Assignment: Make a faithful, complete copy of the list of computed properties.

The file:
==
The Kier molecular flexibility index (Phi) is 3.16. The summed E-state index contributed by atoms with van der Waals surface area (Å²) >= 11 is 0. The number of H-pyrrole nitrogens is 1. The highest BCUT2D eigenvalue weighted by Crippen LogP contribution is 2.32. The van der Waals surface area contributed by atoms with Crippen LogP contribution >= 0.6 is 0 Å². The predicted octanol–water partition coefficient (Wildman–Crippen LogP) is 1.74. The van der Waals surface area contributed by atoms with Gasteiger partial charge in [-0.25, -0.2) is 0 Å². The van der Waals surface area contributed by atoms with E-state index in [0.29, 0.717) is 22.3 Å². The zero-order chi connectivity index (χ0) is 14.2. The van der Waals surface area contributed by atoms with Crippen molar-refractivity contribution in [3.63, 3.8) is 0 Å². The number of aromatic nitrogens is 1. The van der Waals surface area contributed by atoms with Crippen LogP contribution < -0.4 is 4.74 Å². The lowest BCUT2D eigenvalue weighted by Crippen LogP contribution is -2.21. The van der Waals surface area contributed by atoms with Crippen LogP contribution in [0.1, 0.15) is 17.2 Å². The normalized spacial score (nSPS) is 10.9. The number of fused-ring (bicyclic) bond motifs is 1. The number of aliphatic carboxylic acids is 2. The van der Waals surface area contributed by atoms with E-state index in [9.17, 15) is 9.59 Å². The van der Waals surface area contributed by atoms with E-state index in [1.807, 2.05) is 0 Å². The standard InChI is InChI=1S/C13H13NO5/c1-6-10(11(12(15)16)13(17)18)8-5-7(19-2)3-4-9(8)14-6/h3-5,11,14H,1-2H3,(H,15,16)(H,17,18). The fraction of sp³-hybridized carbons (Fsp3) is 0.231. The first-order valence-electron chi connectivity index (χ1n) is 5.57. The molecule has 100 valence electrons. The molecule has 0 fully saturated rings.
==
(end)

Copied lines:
The Kier molecular flexibility index (Phi) is 3.16. The summed E-state index contributed by atoms with van der Waals surface area (Å²) >= 11 is 0. The number of H-pyrrole nitrogens is 1. The highest BCUT2D eigenvalue weighted by Crippen LogP contribution is 2.32. The van der Waals surface area contributed by atoms with Crippen LogP contribution >= 0.6 is 0 Å². The predicted octanol–water partition coefficient (Wildman–Crippen LogP) is 1.74. The van der Waals surface area contributed by atoms with Gasteiger partial charge in [-0.25, -0.2) is 0 Å². The van der Waals surface area contributed by atoms with E-state index in [0.29, 0.717) is 22.3 Å². The zero-order chi connectivity index (χ0) is 14.2. The van der Waals surface area contributed by atoms with Crippen molar-refractivity contribution in [3.63, 3.8) is 0 Å². The number of aromatic nitrogens is 1. The van der Waals surface area contributed by atoms with Crippen LogP contribution < -0.4 is 4.74 Å². The lowest BCUT2D eigenvalue weighted by Crippen LogP contribution is -2.21. The van der Waals surface area contributed by atoms with Crippen LogP contribution in [0.1, 0.15) is 17.2 Å². The normalized spacial score (nSPS) is 10.9. The number of fused-ring (bicyclic) bond motifs is 1. The number of aliphatic carboxylic acids is 2. The van der Waals surface area contributed by atoms with E-state index in [9.17, 15) is 9.59 Å². The van der Waals surface area contributed by atoms with E-state index in [1.807, 2.05) is 0 Å². The standard InChI is InChI=1S/C13H13NO5/c1-6-10(11(12(15)16)13(17)18)8-5-7(19-2)3-4-9(8)14-6/h3-5,11,14H,1-2H3,(H,15,16)(H,17,18). The fraction of sp³-hybridized carbons (Fsp3) is 0.231. The first-order valence-electron chi connectivity index (χ1n) is 5.57. The molecule has 100 valence electrons. The molecule has 0 fully saturated rings.